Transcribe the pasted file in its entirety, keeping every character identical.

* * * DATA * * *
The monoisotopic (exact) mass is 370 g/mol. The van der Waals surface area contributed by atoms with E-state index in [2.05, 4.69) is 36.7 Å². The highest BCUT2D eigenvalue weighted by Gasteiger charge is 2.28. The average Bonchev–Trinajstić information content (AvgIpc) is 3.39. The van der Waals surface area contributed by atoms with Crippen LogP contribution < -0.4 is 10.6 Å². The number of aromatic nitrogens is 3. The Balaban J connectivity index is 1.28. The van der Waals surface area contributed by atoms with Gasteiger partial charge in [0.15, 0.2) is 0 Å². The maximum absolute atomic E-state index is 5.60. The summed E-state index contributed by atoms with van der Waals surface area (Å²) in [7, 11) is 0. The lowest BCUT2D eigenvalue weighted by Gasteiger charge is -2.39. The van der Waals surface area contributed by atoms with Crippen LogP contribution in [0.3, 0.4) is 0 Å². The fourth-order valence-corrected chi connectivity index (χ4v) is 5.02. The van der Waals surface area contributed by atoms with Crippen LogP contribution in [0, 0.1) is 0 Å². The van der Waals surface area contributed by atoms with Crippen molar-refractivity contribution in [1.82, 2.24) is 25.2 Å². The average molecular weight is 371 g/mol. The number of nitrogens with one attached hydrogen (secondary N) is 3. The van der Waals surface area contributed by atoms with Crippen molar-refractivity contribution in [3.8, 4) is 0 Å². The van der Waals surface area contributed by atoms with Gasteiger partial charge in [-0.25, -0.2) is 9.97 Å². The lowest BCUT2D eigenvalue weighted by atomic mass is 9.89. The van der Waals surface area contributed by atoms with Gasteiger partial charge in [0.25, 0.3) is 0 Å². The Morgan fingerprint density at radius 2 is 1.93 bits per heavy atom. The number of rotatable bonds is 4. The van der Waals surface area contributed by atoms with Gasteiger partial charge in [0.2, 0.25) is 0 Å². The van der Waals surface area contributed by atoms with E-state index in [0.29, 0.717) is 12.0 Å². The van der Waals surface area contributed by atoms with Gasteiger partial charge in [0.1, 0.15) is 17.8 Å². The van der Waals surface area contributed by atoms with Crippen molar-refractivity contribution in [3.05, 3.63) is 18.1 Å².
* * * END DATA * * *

The monoisotopic (exact) mass is 370 g/mol. The van der Waals surface area contributed by atoms with E-state index in [2.05, 4.69) is 36.7 Å². The highest BCUT2D eigenvalue weighted by Gasteiger charge is 2.28. The average Bonchev–Trinajstić information content (AvgIpc) is 3.39. The van der Waals surface area contributed by atoms with Crippen LogP contribution < -0.4 is 10.6 Å². The number of aromatic nitrogens is 3. The Balaban J connectivity index is 1.28. The van der Waals surface area contributed by atoms with Gasteiger partial charge in [0.15, 0.2) is 0 Å². The maximum absolute atomic E-state index is 5.60. The summed E-state index contributed by atoms with van der Waals surface area (Å²) in [7, 11) is 0. The lowest BCUT2D eigenvalue weighted by Gasteiger charge is -2.39. The van der Waals surface area contributed by atoms with Crippen LogP contribution in [0.3, 0.4) is 0 Å². The fourth-order valence-corrected chi connectivity index (χ4v) is 5.02. The van der Waals surface area contributed by atoms with Crippen LogP contribution in [0, 0.1) is 0 Å². The van der Waals surface area contributed by atoms with Crippen molar-refractivity contribution in [1.82, 2.24) is 25.2 Å². The average molecular weight is 371 g/mol. The number of nitrogens with one attached hydrogen (secondary N) is 3. The van der Waals surface area contributed by atoms with Crippen molar-refractivity contribution in [3.8, 4) is 0 Å². The van der Waals surface area contributed by atoms with Gasteiger partial charge in [-0.25, -0.2) is 9.97 Å². The lowest BCUT2D eigenvalue weighted by atomic mass is 9.89. The van der Waals surface area contributed by atoms with Gasteiger partial charge in [0.25, 0.3) is 0 Å². The Morgan fingerprint density at radius 2 is 1.93 bits per heavy atom. The number of rotatable bonds is 4. The van der Waals surface area contributed by atoms with Gasteiger partial charge in [0.2, 0.25) is 0 Å². The van der Waals surface area contributed by atoms with E-state index in [0.29, 0.717) is 12.0 Å². The van der Waals surface area contributed by atoms with Gasteiger partial charge in [0.1, 0.15) is 17.8 Å². The van der Waals surface area contributed by atoms with Crippen molar-refractivity contribution in [3.05, 3.63) is 18.1 Å².